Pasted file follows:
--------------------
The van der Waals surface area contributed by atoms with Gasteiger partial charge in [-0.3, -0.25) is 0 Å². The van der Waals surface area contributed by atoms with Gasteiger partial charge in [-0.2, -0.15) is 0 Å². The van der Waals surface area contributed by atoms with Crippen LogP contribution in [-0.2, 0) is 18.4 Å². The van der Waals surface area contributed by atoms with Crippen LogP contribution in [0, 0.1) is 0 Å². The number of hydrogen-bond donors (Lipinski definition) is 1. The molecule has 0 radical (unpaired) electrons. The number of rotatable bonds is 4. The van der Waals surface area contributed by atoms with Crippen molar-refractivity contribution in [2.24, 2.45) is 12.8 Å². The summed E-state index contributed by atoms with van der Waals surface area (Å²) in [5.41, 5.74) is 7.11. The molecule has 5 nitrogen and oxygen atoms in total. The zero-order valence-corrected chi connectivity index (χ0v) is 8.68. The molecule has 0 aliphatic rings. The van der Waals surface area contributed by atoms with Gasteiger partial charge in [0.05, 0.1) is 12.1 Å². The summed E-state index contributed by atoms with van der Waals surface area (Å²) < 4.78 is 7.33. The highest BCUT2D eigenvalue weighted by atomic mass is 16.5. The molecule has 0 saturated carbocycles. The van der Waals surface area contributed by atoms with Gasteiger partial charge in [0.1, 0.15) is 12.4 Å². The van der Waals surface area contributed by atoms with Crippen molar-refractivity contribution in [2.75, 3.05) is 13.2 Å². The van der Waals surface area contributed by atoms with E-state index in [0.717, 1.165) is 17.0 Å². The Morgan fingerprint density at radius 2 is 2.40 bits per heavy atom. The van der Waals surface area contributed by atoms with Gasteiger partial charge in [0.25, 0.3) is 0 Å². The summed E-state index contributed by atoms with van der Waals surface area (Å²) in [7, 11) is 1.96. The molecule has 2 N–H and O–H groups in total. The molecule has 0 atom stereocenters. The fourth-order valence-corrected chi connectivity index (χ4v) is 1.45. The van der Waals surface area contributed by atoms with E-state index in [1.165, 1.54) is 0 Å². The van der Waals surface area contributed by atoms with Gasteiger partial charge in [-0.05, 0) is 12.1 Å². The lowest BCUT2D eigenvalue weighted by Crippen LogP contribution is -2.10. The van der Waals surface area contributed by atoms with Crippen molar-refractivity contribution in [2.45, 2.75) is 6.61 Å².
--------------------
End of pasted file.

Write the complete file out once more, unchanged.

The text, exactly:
The van der Waals surface area contributed by atoms with Gasteiger partial charge in [-0.3, -0.25) is 0 Å². The van der Waals surface area contributed by atoms with Gasteiger partial charge in [-0.2, -0.15) is 0 Å². The van der Waals surface area contributed by atoms with Crippen LogP contribution in [-0.2, 0) is 18.4 Å². The van der Waals surface area contributed by atoms with Crippen LogP contribution in [0, 0.1) is 0 Å². The number of hydrogen-bond donors (Lipinski definition) is 1. The molecule has 0 radical (unpaired) electrons. The number of rotatable bonds is 4. The van der Waals surface area contributed by atoms with Crippen molar-refractivity contribution in [2.24, 2.45) is 12.8 Å². The summed E-state index contributed by atoms with van der Waals surface area (Å²) in [5.41, 5.74) is 7.11. The molecule has 5 nitrogen and oxygen atoms in total. The zero-order valence-corrected chi connectivity index (χ0v) is 8.68. The molecule has 0 aliphatic rings. The van der Waals surface area contributed by atoms with Gasteiger partial charge in [0.05, 0.1) is 12.1 Å². The summed E-state index contributed by atoms with van der Waals surface area (Å²) < 4.78 is 7.33. The highest BCUT2D eigenvalue weighted by atomic mass is 16.5. The molecule has 0 saturated carbocycles. The van der Waals surface area contributed by atoms with Gasteiger partial charge in [0.1, 0.15) is 12.4 Å². The van der Waals surface area contributed by atoms with Crippen molar-refractivity contribution in [2.75, 3.05) is 13.2 Å². The van der Waals surface area contributed by atoms with E-state index in [0.717, 1.165) is 17.0 Å². The Morgan fingerprint density at radius 2 is 2.40 bits per heavy atom. The van der Waals surface area contributed by atoms with Gasteiger partial charge in [0.25, 0.3) is 0 Å². The summed E-state index contributed by atoms with van der Waals surface area (Å²) in [7, 11) is 1.96. The molecule has 2 N–H and O–H groups in total. The molecule has 0 atom stereocenters. The fourth-order valence-corrected chi connectivity index (χ4v) is 1.45. The van der Waals surface area contributed by atoms with E-state index in [1.165, 1.54) is 0 Å². The van der Waals surface area contributed by atoms with Gasteiger partial charge in [-0.05, 0) is 12.1 Å². The lowest BCUT2D eigenvalue weighted by Crippen LogP contribution is -2.10. The van der Waals surface area contributed by atoms with Crippen molar-refractivity contribution in [2.45, 2.75) is 6.61 Å².